NCC Orders Starlink To Charge Subscribers In Naira

Nigerians have been excited about the launch of Starlink in the country, making it possible for individuals to gain access to the excellent network it has to offer no matter where they are. But with all that Starlink network has to offer, not everybody can afford the internet service due to the currency fluctuations in the country.

After its licensing by the Nigerian Communication Commission (NCC), Starlink started a dollar-denominated pre-order for Nigerians to subscribe to its satellite-delivered internet service as part of efforts to expand broadband into rural and underserved areas of the country. 

The NCC, which is an agency created to make communications easily accessible for all Nigerians, has thought of a way for Nigerians to be able to access and pay for Starlink; thus, the subscription charge is in Naira, and individuals that want to pay can do so with their Naira accounts.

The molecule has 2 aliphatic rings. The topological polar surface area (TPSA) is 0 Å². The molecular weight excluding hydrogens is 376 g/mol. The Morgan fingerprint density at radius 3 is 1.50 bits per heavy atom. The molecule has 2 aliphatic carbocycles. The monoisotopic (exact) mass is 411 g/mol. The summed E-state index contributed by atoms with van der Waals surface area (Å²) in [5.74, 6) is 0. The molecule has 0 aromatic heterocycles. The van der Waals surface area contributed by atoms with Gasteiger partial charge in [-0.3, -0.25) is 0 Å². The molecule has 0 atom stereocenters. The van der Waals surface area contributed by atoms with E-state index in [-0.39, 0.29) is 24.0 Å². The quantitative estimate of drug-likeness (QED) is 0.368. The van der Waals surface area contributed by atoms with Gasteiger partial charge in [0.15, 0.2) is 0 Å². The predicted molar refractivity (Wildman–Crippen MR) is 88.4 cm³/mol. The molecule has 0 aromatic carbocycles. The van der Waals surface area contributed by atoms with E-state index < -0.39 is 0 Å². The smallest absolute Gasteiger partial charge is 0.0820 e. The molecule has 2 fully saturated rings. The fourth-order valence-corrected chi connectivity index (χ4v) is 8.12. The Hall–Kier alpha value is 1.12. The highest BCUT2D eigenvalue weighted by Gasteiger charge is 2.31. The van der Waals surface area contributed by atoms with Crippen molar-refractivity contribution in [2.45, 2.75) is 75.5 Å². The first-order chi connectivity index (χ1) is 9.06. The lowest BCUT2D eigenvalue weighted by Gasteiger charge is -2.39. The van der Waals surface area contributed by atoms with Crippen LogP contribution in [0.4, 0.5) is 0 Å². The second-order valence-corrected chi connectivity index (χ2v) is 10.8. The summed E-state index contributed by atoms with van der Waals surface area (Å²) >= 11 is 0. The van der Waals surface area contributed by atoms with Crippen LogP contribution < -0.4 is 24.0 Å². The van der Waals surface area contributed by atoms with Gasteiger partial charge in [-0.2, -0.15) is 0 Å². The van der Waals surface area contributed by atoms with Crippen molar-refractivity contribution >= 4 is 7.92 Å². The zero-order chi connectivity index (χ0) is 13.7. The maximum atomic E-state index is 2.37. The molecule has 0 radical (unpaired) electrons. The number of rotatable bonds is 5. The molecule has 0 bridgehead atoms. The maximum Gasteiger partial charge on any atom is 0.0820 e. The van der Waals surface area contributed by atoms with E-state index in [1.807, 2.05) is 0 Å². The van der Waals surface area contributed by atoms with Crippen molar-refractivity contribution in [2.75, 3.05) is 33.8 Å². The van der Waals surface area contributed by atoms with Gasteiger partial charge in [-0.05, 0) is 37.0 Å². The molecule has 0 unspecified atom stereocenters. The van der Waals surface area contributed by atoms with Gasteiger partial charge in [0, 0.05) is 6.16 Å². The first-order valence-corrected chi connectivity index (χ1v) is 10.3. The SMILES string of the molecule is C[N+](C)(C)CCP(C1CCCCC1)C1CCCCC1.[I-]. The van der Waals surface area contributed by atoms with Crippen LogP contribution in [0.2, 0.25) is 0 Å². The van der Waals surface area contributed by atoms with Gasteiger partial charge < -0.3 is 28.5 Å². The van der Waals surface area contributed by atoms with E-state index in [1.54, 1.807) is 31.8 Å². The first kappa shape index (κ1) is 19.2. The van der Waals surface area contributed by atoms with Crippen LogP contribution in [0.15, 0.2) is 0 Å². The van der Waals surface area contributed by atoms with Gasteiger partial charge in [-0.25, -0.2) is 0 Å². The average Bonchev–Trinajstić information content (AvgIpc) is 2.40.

The Commission’s vice chairman, Professor Garba Danbatta, stated, “They (Starlink) initially asked for a tariff system in US dollars.” We replied, “No.” According to the CBN’s guidelines, all services offered to Nigerians must be priced in Naira. They then followed the Commission’s instruction and presented a naira-based rate structure, which the NCC also approved. 

He also pointed out why pricing would be a problem, saying, “When it comes to providing infrastructure, finance will continue to be “a crucial issue,” thus in African countries—where the vast bulk of the world’s unconnected population is found there is a constant need to come up with innovative solutions.” 

It is a big step for the pricing to be enforced in Naira, thereby helping to gain a stable price tag that will not be highly affected by the constant dollar-naira fluctuations. The service currently costs 19,260 Naira per month, excluding hardware. 

Professor Danbatta encouraged other African nations to join in and improve their national financial systems, saying, “African nations would do well to implement monetary and fiscal policies that will encourage the deployment of broadband infrastructure. There are almost 1.3 billion unconnected people in Africa. “Hence, if we want to link our people, we must act quickly.” 

What do you think about subscribing to your Starlink in Naira and not in dollars? Do you buy the idea, and why? 

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Photo By iStock

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